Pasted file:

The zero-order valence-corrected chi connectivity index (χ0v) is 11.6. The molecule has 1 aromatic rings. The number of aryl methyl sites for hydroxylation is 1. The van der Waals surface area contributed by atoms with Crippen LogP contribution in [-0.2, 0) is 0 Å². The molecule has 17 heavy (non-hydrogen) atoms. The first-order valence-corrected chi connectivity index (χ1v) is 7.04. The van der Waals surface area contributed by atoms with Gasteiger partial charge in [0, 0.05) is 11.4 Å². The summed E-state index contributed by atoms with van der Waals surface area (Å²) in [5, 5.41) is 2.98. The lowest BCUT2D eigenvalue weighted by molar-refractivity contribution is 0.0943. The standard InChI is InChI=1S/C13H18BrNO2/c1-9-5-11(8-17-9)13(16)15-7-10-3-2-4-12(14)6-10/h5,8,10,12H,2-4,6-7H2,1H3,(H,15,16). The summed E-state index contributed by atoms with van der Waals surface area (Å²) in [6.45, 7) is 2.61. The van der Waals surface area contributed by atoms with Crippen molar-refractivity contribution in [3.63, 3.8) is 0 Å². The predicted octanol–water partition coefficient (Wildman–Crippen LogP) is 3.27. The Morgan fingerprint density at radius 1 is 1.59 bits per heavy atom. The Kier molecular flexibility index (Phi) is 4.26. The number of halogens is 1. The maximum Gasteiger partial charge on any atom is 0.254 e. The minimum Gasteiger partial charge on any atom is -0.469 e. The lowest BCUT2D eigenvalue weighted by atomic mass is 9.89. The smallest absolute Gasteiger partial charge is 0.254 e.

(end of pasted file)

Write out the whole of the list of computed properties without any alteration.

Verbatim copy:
The zero-order valence-corrected chi connectivity index (χ0v) is 11.6. The molecule has 1 aromatic rings. The number of aryl methyl sites for hydroxylation is 1. The van der Waals surface area contributed by atoms with Crippen LogP contribution in [-0.2, 0) is 0 Å². The molecule has 17 heavy (non-hydrogen) atoms. The first-order valence-corrected chi connectivity index (χ1v) is 7.04. The van der Waals surface area contributed by atoms with Gasteiger partial charge in [0, 0.05) is 11.4 Å². The summed E-state index contributed by atoms with van der Waals surface area (Å²) in [5, 5.41) is 2.98. The lowest BCUT2D eigenvalue weighted by molar-refractivity contribution is 0.0943. The standard InChI is InChI=1S/C13H18BrNO2/c1-9-5-11(8-17-9)13(16)15-7-10-3-2-4-12(14)6-10/h5,8,10,12H,2-4,6-7H2,1H3,(H,15,16). The summed E-state index contributed by atoms with van der Waals surface area (Å²) in [6.45, 7) is 2.61. The van der Waals surface area contributed by atoms with Crippen molar-refractivity contribution in [3.63, 3.8) is 0 Å². The predicted octanol–water partition coefficient (Wildman–Crippen LogP) is 3.27. The Morgan fingerprint density at radius 1 is 1.59 bits per heavy atom. The Kier molecular flexibility index (Phi) is 4.26. The number of halogens is 1. The maximum Gasteiger partial charge on any atom is 0.254 e. The minimum Gasteiger partial charge on any atom is -0.469 e. The lowest BCUT2D eigenvalue weighted by atomic mass is 9.89. The smallest absolute Gasteiger partial charge is 0.254 e.